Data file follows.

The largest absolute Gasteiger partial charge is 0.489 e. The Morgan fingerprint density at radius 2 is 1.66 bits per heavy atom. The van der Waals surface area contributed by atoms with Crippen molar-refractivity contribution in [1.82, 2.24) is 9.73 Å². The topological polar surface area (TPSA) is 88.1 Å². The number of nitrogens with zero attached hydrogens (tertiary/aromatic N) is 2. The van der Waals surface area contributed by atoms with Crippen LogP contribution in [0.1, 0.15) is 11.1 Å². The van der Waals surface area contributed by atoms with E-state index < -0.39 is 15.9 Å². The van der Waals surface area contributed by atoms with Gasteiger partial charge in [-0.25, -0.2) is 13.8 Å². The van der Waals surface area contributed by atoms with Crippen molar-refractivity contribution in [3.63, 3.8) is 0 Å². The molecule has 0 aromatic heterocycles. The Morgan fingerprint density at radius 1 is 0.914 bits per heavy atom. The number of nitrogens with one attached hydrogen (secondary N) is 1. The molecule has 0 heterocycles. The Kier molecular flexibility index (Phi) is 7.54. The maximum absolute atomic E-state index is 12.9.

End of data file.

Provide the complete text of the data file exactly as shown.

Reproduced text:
The largest absolute Gasteiger partial charge is 0.489 e. The Morgan fingerprint density at radius 2 is 1.66 bits per heavy atom. The van der Waals surface area contributed by atoms with Crippen molar-refractivity contribution in [1.82, 2.24) is 9.73 Å². The topological polar surface area (TPSA) is 88.1 Å². The number of nitrogens with zero attached hydrogens (tertiary/aromatic N) is 2. The van der Waals surface area contributed by atoms with Crippen LogP contribution in [0.1, 0.15) is 11.1 Å². The van der Waals surface area contributed by atoms with E-state index < -0.39 is 15.9 Å². The van der Waals surface area contributed by atoms with Gasteiger partial charge in [-0.25, -0.2) is 13.8 Å². The van der Waals surface area contributed by atoms with Crippen molar-refractivity contribution in [3.63, 3.8) is 0 Å². The molecule has 0 aromatic heterocycles. The Morgan fingerprint density at radius 1 is 0.914 bits per heavy atom. The number of nitrogens with one attached hydrogen (secondary N) is 1. The molecule has 0 heterocycles. The Kier molecular flexibility index (Phi) is 7.54. The maximum absolute atomic E-state index is 12.9.